Wednesday, 10 August 2016


The National Prosecuting Authority has insisted that suspended Prosecutor-General Johannes Tomana be called to court to personally respond to the application for legal costs incurred in the private prosecution of former Bikita West legislator Munyaradzi Kereke.

 In a letter addressed to the court, Acting Prosecutor-General Advocate Ray Goba said Tomana, whose decision not to publicly prosecute Kereke is in question, should be given an opportunity to explain himself.“In order that the court may properly determine the question of costs, I respectfully submit that it is fair and reasonable that the then Attorney-General whose decision is impugned be afforded an opportunity to be heard in person,” he said.

“I further submit that an informed appraisal of the circumstances of that decision is only possible after giving him audience.”

Adv Goba said since the State was not part of the prosecution, the “audi alteram partem principle” (principle to natural justice) should be visited and State should be given an opportunity to be heard before a decision is made.

He, however, likened private prosecution to private litigation saying that in civil matters, the losing party bears costs.

“In any event, in the penultimate analysis and considering that a private prosecution is in the nature of ‘private litigation’, it stands to reason that like in civil matters, the burden of costs ought to fall on the unsuccessful party,” reads part of Adv Goba’s letter dated August 5.

Adv Goba further said that there has to be exceptional and compelling reasons for the State to be burdened by the costs other than the mere allegation that Tomana’s decision turned out to be wrong.

“If such were to be visited on the State then as the matter is one of statutory discretion, then such must be exercised judiciously and on exceptional grounds other than merely that the decision of the public prosecutor/AG turned out to have been wrong,” he said.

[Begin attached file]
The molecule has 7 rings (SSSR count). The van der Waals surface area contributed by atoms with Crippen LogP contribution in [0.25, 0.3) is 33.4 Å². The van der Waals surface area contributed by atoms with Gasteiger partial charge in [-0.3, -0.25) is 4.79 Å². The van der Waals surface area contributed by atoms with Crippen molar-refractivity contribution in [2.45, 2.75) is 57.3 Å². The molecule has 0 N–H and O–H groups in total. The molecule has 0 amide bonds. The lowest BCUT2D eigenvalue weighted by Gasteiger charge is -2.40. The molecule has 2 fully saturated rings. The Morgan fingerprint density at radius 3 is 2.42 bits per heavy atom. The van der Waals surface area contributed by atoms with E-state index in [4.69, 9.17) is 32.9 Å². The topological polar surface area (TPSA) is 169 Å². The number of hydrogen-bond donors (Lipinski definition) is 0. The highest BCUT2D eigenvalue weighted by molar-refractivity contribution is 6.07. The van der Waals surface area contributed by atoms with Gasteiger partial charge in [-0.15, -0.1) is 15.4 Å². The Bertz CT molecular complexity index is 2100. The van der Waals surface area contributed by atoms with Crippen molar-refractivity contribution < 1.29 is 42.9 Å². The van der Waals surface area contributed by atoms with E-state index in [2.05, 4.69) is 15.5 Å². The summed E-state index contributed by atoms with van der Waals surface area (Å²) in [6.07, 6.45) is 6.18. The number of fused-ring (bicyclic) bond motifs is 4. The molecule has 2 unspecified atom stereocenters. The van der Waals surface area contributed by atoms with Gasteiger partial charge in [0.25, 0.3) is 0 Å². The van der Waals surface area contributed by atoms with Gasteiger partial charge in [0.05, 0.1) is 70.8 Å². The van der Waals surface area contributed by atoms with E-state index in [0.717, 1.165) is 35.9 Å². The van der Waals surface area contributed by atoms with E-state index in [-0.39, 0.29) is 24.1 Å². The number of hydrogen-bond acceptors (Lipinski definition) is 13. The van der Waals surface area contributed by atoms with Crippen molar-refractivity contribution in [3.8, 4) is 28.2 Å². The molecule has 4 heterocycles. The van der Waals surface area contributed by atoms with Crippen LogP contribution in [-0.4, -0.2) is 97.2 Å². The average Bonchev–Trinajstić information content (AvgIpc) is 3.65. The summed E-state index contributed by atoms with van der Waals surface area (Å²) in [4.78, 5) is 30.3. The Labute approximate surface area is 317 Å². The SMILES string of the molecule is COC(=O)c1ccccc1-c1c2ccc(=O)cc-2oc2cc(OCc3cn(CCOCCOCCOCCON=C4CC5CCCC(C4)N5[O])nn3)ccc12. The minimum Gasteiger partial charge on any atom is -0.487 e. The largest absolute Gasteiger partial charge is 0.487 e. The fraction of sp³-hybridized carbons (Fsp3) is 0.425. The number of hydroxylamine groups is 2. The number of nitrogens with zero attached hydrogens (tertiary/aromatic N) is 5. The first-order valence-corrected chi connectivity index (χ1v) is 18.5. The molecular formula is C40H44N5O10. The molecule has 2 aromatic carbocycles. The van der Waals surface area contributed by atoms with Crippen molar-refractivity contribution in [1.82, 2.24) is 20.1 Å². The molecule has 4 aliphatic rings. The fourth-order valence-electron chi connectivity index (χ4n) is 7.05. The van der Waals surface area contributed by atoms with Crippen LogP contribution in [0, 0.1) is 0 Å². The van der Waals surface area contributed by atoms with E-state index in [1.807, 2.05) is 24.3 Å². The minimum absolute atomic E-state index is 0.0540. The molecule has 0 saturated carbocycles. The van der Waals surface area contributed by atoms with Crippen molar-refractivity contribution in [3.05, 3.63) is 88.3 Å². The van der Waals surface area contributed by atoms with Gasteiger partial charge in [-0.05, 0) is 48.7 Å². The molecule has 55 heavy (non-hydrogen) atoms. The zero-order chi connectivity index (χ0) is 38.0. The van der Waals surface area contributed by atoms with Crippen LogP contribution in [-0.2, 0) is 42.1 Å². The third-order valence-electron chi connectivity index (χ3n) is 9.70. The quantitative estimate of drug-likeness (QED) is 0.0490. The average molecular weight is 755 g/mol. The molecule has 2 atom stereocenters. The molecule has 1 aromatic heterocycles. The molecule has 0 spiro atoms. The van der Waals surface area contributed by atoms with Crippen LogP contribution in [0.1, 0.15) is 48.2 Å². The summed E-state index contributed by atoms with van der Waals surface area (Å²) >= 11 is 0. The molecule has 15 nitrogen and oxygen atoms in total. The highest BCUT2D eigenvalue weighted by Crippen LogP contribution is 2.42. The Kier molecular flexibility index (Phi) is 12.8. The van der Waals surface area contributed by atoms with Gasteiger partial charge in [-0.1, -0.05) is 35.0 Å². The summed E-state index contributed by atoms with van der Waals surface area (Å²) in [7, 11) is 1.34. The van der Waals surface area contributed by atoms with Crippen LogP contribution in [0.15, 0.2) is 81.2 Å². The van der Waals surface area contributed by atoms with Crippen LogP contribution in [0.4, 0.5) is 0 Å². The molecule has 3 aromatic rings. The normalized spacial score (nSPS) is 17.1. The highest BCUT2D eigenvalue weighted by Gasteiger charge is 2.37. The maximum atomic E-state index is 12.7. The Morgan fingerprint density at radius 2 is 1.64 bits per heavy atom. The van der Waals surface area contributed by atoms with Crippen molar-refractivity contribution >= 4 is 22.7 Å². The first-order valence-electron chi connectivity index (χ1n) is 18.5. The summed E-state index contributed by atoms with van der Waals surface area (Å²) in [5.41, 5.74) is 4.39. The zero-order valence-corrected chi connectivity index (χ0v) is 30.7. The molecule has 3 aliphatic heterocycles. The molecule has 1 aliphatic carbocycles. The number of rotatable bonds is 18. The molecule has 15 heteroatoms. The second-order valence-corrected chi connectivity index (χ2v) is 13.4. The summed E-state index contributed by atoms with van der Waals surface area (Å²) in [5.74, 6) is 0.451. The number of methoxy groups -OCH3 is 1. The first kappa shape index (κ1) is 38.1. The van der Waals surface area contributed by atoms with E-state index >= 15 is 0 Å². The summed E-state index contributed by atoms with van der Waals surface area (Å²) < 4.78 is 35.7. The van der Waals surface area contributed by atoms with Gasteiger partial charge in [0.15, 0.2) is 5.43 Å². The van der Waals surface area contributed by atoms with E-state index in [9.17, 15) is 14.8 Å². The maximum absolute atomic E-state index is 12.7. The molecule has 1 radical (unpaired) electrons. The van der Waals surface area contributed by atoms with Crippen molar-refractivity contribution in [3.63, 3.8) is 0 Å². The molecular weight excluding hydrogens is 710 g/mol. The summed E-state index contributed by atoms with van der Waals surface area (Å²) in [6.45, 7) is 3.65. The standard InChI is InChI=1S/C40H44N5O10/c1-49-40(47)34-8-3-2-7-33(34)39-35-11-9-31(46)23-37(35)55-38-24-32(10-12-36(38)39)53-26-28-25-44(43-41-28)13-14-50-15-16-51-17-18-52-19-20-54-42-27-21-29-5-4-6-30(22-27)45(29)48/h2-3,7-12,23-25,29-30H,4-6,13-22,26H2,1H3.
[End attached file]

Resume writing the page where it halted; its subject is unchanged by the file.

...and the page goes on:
Principal Law Officer Mr Morgan Dube, who was in charge of set down office then, deposited an affidavit that was attached to the letter in which he narrated how Tomana declined to prosecute Kereke.

He said whatever he did on the case, he was working under Tomana’s instructions.
“On September 22 2011, the then AG instructed that prosecution be declined in the matter of State versus Munyaradzi Kereke who was facing rape and indecent assault charges indicating that there were inconsistencies in the evidence of witnesses,” he said.

“After a lapse of about a year, the complainant’s guardian continued to write letters seeking to know the position of the case, and I would each time brief the then AG. He later ordered me to recall the docket from the police and send it for prosecution.”

He said the matter was finally set down for trial on October 10, 2012 and the trial date was November 14 of the same year.

“The then AG Johannes Tomana then instructed me to halt the process of service of summons to the accused person pending a fresh recording of a witness statement from the rape victim. The complainant’s guardian refused to give another statement stating that he was satisfied with what was in the docket.

“Mr Tomana indicated that the decision to decline prosecution was to stand,” he said.
In a letter to private prosecutor Mr Charles Warara, regional magistrate Mr Noel Mupeiwa said: “As we agreed, the matter is set down for August 15. If Hon Johannes Tomana manages to avail himself on that day, then we will hear his submissions, but if he fails to avail himself, be prepared to answer to these submissions and the ruling will then follow.”
Mr Warara made the application for legal costs three weeks ago, in terms of Section 22 of the Criminal Procedure and Evidence Act.

In his application, he wants the court to consider the legal costs either against the PG’s Office or Kereke. herald


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